• [email protected] September 3, 2011, 1:30 am

      ps – Tammy I haven’t checked in in a while, but have got to say I love the new style of writing and layout. I always loved your blog, but this is a really refreshing way of posting…

    • Roberta September 3, 2011, 7:07 am

      You can always sell your wedding dress via one of the websites that sells only used gowns…my DIL has looked into it because she knows that she’ll never use/wear it again. Her dilema, like yours, is her own Mother’s reaction. I told her…what she doesn’t know will never hurt her 😉 If she inquired down the road just tell her that it got ruined in storage…tragic…but done and gone. Hope this helps.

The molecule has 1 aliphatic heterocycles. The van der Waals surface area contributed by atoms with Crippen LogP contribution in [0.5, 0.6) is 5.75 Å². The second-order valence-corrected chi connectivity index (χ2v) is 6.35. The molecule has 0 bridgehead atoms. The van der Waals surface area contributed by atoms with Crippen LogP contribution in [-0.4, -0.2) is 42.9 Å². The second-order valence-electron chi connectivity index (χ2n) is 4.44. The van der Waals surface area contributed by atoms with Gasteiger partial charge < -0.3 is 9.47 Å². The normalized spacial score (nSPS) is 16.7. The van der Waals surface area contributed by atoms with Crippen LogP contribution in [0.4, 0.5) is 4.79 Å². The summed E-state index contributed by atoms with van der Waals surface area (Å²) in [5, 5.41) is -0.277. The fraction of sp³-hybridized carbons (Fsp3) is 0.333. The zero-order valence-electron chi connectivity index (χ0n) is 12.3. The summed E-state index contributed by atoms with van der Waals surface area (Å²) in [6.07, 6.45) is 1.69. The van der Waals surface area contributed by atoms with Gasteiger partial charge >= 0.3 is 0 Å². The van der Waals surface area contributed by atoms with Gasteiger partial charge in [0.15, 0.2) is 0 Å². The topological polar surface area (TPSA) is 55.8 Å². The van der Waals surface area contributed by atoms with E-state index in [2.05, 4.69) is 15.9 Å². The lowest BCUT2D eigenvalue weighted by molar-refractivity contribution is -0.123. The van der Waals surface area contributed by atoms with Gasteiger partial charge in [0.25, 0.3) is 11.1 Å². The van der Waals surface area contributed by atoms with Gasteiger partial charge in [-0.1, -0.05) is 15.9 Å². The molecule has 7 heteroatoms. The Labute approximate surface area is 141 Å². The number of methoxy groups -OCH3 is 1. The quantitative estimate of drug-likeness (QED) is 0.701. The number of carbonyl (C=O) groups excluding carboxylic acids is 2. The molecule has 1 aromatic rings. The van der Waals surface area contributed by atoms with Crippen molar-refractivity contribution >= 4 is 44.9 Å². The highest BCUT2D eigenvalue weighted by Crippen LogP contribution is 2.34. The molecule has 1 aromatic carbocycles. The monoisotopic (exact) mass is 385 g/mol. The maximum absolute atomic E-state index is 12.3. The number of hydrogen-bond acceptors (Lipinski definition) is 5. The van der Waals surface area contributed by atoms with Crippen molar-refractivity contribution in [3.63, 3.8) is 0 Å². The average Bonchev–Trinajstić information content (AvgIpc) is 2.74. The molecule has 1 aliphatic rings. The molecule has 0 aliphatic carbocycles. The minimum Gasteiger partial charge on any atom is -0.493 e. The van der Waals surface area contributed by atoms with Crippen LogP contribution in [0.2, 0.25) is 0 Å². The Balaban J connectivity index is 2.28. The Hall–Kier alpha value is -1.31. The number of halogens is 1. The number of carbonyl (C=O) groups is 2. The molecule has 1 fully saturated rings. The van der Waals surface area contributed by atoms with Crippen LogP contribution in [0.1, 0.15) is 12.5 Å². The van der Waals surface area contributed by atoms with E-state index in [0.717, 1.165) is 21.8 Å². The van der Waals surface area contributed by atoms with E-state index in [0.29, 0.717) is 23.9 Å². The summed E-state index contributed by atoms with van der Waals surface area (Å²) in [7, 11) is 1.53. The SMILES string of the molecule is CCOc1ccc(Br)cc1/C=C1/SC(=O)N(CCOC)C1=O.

• Tammy Strobel September 3, 2011, 1:34 pm

      @Jo – If your wedding dress is still in good shape, consider donating it to Brides Against Breast Cancer.

      P.S. I’m so HAPPY you like the new layout and the style of writing. I’m trying out more narrative based stories and it’s so much fun.

  • Rose September 3, 2011, 6:10 am

    Yes, I’m definitely dealing with this. It makes me sick to think of how much I’ve spent on certain things that I didn’t need or never use. So I just hang on to them to try and squeeze some sort of use or meaning out of them. It’s so frustrating! So much of it is tied into my relation to money and a sort of poverty mentality. It doesn’t have to do with the item itself, it has to do with my feelings of guilt over spending money when I didn’t have much to spend in the first place. And don’t even get me started on the things I hold onto due to sentimentality. I’ve found that letting go of “things” is so much about self evaluation, which has been a total surprise to me as I’ve started the process of downsizing.